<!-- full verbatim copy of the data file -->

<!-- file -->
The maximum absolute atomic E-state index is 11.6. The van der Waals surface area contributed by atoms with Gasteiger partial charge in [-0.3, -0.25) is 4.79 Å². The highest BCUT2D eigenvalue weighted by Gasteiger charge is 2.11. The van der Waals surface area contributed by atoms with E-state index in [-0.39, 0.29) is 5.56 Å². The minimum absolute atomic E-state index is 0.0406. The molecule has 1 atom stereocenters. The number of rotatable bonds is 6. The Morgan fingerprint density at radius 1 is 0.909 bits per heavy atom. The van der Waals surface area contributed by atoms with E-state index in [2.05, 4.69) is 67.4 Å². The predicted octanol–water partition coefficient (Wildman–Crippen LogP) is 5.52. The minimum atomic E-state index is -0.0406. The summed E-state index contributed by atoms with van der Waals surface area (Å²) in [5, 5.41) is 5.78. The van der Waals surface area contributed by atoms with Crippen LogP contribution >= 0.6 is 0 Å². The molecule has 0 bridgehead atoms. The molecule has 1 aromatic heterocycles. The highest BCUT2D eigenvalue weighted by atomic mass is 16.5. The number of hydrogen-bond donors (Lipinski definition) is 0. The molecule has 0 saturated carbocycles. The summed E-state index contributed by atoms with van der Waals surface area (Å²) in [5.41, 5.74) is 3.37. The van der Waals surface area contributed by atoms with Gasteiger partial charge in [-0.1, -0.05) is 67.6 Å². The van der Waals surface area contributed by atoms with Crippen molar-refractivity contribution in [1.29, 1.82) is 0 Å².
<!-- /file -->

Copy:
The maximum absolute atomic E-state index is 11.6. The van der Waals surface area contributed by atoms with Gasteiger partial charge in [-0.3, -0.25) is 4.79 Å². The highest BCUT2D eigenvalue weighted by Gasteiger charge is 2.11. The van der Waals surface area contributed by atoms with E-state index in [-0.39, 0.29) is 5.56 Å². The minimum absolute atomic E-state index is 0.0406. The molecule has 1 atom stereocenters. The number of rotatable bonds is 6. The Morgan fingerprint density at radius 1 is 0.909 bits per heavy atom. The van der Waals surface area contributed by atoms with E-state index in [2.05, 4.69) is 67.4 Å². The predicted octanol–water partition coefficient (Wildman–Crippen LogP) is 5.52. The minimum atomic E-state index is -0.0406. The summed E-state index contributed by atoms with van der Waals surface area (Å²) in [5, 5.41) is 5.78. The van der Waals surface area contributed by atoms with Crippen LogP contribution >= 0.6 is 0 Å². The molecule has 0 bridgehead atoms. The molecule has 1 aromatic heterocycles. The highest BCUT2D eigenvalue weighted by atomic mass is 16.5. The number of hydrogen-bond donors (Lipinski definition) is 0. The molecule has 0 saturated carbocycles. The summed E-state index contributed by atoms with van der Waals surface area (Å²) in [5.41, 5.74) is 3.37. The van der Waals surface area contributed by atoms with Gasteiger partial charge in [-0.1, -0.05) is 67.6 Å². The van der Waals surface area contributed by atoms with Crippen molar-refractivity contribution in [1.29, 1.82) is 0 Å².